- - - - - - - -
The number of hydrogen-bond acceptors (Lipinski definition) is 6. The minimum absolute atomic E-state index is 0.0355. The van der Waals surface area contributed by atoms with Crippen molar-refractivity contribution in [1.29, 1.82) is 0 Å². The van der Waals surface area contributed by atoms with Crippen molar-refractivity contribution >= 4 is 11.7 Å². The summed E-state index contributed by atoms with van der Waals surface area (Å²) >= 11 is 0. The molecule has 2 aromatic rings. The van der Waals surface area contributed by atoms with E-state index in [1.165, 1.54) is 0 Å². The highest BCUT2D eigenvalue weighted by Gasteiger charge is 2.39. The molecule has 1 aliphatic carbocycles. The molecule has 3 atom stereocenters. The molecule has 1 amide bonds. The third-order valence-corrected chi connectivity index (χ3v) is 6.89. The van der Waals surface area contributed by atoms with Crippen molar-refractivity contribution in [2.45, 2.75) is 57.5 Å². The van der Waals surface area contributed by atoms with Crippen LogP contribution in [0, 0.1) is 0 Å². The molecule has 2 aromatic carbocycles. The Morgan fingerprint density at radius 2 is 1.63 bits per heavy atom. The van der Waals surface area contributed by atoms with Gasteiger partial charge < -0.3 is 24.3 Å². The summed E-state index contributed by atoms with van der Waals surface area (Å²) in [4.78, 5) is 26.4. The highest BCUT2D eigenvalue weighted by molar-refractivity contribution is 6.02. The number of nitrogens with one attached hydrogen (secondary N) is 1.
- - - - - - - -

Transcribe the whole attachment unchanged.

The number of hydrogen-bond acceptors (Lipinski definition) is 6. The minimum absolute atomic E-state index is 0.0355. The van der Waals surface area contributed by atoms with Crippen molar-refractivity contribution in [1.29, 1.82) is 0 Å². The van der Waals surface area contributed by atoms with Crippen molar-refractivity contribution >= 4 is 11.7 Å². The summed E-state index contributed by atoms with van der Waals surface area (Å²) >= 11 is 0. The molecule has 2 aromatic rings. The van der Waals surface area contributed by atoms with E-state index in [1.165, 1.54) is 0 Å². The highest BCUT2D eigenvalue weighted by Gasteiger charge is 2.39. The molecule has 1 aliphatic carbocycles. The molecule has 3 atom stereocenters. The molecule has 1 amide bonds. The third-order valence-corrected chi connectivity index (χ3v) is 6.89. The van der Waals surface area contributed by atoms with Crippen molar-refractivity contribution in [2.45, 2.75) is 57.5 Å². The van der Waals surface area contributed by atoms with Crippen LogP contribution in [0, 0.1) is 0 Å². The molecule has 2 aromatic carbocycles. The Morgan fingerprint density at radius 2 is 1.63 bits per heavy atom. The van der Waals surface area contributed by atoms with Gasteiger partial charge < -0.3 is 24.3 Å². The summed E-state index contributed by atoms with van der Waals surface area (Å²) in [4.78, 5) is 26.4. The highest BCUT2D eigenvalue weighted by molar-refractivity contribution is 6.02. The number of nitrogens with one attached hydrogen (secondary N) is 1.